The Hyundai i-flow is one of the significant concept cars at Geneva, not just because it looks dramatic, but because under that heavily sculpted skin is a range of latest tech that could appear in Hyundai’s next generation of cars.

Powering the i-flow is the company’s first diesel-electric hybrid powertrain consisting of a U2 1.7-litre oil burner with two-stage turbocharging and Hyundai’s lithium ion-polymer battery. Coupled to a six-speed, dual-clutch transmission, the drivetrain is capable of 33.3 km/l and a low CO2 output of 85g/km.

The i-flow is also a test bed for new energy harvesting ideas, ranging from a flexible solar panel roofing to a thermo-electric generator developed in partnership with leading chemical company BASF. One such idea is thermal engine encapsulation, which ensures that the engine reaches optimum operating temperature more quickly by retaining heat when the car is idle. Hyundai says that this translates into fuel savings and emissions cuts of 5% during summer and up to 9% in winter. The thermo-electric generator meanwhile recaptures energy from hot exhaust gases and converts it to electrical energy to help power auxiliary systems.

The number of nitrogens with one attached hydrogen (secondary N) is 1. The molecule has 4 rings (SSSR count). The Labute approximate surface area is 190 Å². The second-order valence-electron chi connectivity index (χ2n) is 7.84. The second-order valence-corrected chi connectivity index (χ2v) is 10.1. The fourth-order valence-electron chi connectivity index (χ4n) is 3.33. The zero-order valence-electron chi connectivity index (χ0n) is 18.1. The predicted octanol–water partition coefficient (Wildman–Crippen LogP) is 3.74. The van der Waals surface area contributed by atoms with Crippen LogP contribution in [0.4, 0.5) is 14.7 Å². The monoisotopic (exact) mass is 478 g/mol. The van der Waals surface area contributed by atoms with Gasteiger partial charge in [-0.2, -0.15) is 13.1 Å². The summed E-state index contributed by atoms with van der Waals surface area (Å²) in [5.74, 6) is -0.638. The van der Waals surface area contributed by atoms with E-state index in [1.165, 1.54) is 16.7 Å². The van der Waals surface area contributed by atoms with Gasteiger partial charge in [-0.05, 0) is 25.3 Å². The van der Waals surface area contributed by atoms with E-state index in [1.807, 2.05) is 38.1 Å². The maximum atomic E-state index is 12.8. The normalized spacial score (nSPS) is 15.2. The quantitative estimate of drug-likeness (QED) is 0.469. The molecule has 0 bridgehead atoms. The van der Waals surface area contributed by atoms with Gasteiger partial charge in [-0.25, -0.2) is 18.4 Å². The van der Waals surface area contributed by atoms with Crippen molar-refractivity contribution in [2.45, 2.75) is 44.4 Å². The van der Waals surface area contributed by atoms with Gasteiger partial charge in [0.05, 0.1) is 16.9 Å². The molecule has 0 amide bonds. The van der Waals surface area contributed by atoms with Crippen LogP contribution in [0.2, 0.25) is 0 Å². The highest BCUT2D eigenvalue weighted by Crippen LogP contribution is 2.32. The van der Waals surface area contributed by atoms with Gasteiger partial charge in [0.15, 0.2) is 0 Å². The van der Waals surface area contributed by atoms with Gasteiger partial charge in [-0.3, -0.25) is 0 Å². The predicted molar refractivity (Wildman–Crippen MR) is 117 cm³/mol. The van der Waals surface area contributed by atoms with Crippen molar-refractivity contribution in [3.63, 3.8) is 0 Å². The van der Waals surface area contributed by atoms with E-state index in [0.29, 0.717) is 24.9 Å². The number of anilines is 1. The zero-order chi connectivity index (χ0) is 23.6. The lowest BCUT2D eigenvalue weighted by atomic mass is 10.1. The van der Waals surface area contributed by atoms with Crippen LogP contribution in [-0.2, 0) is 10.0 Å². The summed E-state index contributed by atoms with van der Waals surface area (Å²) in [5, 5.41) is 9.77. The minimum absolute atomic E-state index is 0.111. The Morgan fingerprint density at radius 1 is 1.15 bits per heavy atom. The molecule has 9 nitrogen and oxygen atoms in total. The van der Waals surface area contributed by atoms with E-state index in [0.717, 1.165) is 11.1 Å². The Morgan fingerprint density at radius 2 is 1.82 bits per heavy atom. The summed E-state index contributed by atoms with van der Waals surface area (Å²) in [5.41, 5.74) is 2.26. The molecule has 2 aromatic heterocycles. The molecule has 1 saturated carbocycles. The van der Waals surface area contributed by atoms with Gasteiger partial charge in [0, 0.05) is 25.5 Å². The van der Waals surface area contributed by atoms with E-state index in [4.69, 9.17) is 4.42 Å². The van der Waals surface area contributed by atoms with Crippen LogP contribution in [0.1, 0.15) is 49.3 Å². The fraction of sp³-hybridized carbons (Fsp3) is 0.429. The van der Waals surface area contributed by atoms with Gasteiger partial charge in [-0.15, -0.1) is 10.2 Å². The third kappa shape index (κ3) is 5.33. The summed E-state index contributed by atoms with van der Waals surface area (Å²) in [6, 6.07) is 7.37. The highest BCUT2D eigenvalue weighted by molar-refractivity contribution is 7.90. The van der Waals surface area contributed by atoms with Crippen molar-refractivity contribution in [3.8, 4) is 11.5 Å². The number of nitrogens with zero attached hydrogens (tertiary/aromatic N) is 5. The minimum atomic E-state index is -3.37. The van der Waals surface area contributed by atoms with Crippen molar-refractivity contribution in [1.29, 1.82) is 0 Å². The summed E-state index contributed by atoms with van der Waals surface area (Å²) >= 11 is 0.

Designed at Hyundai’s European studio in Russelsheim, the i-flow sports the firm’s “fluidic sculpture” design language. With an overall length of 4,780 mm and a 2,800 mm wheelbase, the i-flow is a Honda Accord sized D-segment contender that is set to hit the market in 2011. It remains to be seen how much of the i-flow’s styling is retained for production, but things look promising with the recent Korean realisation that advanced design is as important as making competent cars.

Live pictures from Geneva and official images are after the jump!

Hyundai i-flow live images from Geneva
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Hyundai i-flow official images
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